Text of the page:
There is a fence that stands around the jail where my dad is imprisoned. It’s grey, aluminum, and cold. It has these sharp points, and it only goes to my neck. It wouldn’t be that hard for me to climb over it. But for some reason, I can’t. I love my dad, and all I have to do is just climb over. Honestly, I’m afraid. I don’t think I’ll know what to do after I climb the fence. I don’t know. Maybe the ignorance is what scares me the most.

    But what terrifies me more than anything is when the fence makes me forget about my dad. Remembering my dad hurts, so I forget. It’s easy to forget. It’s easy to forget all the times my dad took me out to dinner. It’s easy to forget all the times we played baseball together. It’s easy to forget our similarities. But it’s hard to forget the police officer. It’s so hard. I can’t forget the moment when the police officer handcuffed my dad. I will never forget that.

    But since then, my friends always tell me how I’m lucky that my dad was close to me before he was arrested. It wasn’t common for a black kid to have a dad. It was even more uncommon for that dad to care. I don’t know if that’s the way things are, or if things will always be this way, but I do know my dad was different. My dad was a lawyer for the ACLU. He was active in the Democratic party in our town, and he really cared about the black community. To be honest, it made me jealous. I wanted him to love me that much. But I guess he did, and I was just deluded by my own cruel fantasy.

    The fence isn’t that tall. It’s solid grey, and it encases the jail in a square. But the fence only goes a little over my head – it’s not that tall. I feel like the fence is telling me to just try to jump it. As if it’s saying, “see what happens if you jump the fence, I dare you”. But the fence is misleading. The Fence will cut me with its sharp points if I try to climb over. I can imagine the aluminum cutting into my skin like butter. I can imagine my dad laughing. I can see him disappointed in me as if he only expected me to fail.

    It’s currently autumn right now in Michigan – late October. It’s already starting to get cold. But for some reason, I want to touch the fence. I reached out, and I wrapped my fingers around the cold aluminum. I took my hand back almost immediately. I can’t even touch the fence, let alone jump it. I want to get over the fence. I want to run past it. But I’m scared of the fence. I always will be.

    I decided to go running at that moment. The brisk air was telling me to move. So I started running in my heavy jacket and ski pants. I looked like an idiot, but I didn’t care. I just wanted to clear my mind for a while. The streets were so cold on my feet that it felt like I didn’t even have shoes. The asphalt felt like lava with every stride. Pain would shoot up my leg with every step. The air was piercingly cold, making it hard to breathe. But I kept running for a while. It was nice to run away. Our problems don’t go away, but they seem to be smaller afterwards. The fence was farther away from me, but it will always be there. It will always be the same height with its sharp points on top. But I don’t care. Maybe, just maybe, that fence will be smaller when I go back. I think it will be smaller. Maybe not by much, but it will be smaller.

    After running for a while, I went back to my apartment. I’m in 8th grade, and I live alone. My mom died when I was born from the pregnancy, and my dad was imprisoned in 4th grade. But to be honest, I’m actually pretty well off from my mom’s life insurance. My dad also did pretty well, but he always acted like we were much poorer to fit in with the Black community. Like my father, I do the same thing. I act like I’m poor, but I even have a college fund. But I don’t think the fund means anything if I can’t even pass grade school. I have bad grades in all my classes except English. I really like reading. I don’t like grammar and writing necessarily, but reading a good book that makes you think is really something. My dad would always give me books to read when I was younger. He told me to read Moby Dick when I was in 3rd grade! Of course, I read it in 3 days. I read it nonstop till he would give me another book from the library. After Moby Dick, he gave me White Fang and Call of the Wild by Jack London. I loved both of them dearly. Jack London is really something with his nature. I wish I could go out to the country and see what he saw. It made me hate inner city Michigan, but my dad always said he would take me out to Montana or Alaska one of these days. He never did.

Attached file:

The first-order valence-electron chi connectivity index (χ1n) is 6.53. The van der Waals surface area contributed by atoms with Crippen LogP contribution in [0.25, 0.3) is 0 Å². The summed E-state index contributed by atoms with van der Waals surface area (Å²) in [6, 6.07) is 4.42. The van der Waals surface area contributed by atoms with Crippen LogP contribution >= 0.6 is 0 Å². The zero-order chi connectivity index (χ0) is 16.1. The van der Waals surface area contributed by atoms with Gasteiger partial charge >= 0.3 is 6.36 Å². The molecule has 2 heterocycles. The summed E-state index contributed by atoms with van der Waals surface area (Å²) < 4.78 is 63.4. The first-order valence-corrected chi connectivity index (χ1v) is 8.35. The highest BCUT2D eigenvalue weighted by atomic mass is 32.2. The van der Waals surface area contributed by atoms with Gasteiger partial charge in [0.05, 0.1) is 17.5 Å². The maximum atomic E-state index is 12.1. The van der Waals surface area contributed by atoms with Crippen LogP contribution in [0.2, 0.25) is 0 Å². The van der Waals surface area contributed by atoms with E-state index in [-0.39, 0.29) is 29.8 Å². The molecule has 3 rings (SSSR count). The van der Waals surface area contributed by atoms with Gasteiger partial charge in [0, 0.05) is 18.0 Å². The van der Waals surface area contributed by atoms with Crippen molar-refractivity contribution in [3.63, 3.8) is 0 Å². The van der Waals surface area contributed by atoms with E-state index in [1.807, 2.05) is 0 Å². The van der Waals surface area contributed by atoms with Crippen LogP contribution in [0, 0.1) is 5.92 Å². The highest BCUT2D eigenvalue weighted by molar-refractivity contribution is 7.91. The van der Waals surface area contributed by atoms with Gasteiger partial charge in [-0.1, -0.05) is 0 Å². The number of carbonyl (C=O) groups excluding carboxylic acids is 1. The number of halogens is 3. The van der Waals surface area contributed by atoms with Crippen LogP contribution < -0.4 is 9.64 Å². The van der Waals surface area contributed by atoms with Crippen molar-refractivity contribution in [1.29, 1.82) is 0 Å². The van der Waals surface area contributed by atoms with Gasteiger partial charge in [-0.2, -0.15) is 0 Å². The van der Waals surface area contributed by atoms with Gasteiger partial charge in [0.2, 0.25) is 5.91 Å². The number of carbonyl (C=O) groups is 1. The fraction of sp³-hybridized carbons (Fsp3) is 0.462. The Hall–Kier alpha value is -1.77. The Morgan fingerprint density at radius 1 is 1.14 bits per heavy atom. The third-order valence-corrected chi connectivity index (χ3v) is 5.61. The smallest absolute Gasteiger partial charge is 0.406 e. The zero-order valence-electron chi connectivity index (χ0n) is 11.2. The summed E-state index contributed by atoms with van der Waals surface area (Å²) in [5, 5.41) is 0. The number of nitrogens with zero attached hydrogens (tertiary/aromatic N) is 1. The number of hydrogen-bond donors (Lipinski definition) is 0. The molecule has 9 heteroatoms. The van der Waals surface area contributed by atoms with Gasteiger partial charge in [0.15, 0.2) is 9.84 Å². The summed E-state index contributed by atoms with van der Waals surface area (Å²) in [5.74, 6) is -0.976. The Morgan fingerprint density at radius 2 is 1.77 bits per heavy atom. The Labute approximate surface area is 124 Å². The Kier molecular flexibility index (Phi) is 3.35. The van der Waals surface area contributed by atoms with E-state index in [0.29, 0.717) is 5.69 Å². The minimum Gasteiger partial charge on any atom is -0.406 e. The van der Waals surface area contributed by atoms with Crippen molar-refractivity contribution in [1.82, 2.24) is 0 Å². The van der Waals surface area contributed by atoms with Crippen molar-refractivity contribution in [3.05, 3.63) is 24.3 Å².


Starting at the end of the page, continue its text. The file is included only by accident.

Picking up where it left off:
The last book my dad gave me wasn’t from the library. It was a book he actually bought for me. It was To Kill a Mocking Bird by Harper Lee. But to be honest with you, I thought it was boring. I didn’t understand why he gave me it. Was it because we were black? I don’t know. My dad was so prideful of being black. I didn’t think it really mattered. I just wanted to be an American – whatever that even means. He would always talk about American figures like Malcolm X, Muhammad Ali, and Dr. Martin Luther King Jr. He would always tell me that they are American heroes. That we should just be so happy that they fought for us. But did they really fight for me? Weren’t they just fighting for themselves? I don’t think they were so great. They were just famous people who felt the same way as every other black person in America. They didn’t jump fences – they ignored them. They didn’t solve any problems – they just pointed them out. If they were such heroes, then why do we face the same problems? We just don’t have any visible fences anymore. There are still fences in society. I get looks from everyone when I go to the white church. The police officers never smile at me like they do to the white kids. I’m not really welcomed by anyone at the private school I go to. It’s a fake welcoming. They all look at me and smile, but when they all hang out, I’m alone. I don’t understand what’s so great about being black; I don’t understand what my dad saw. I see fences all around me, but my dad didn’t.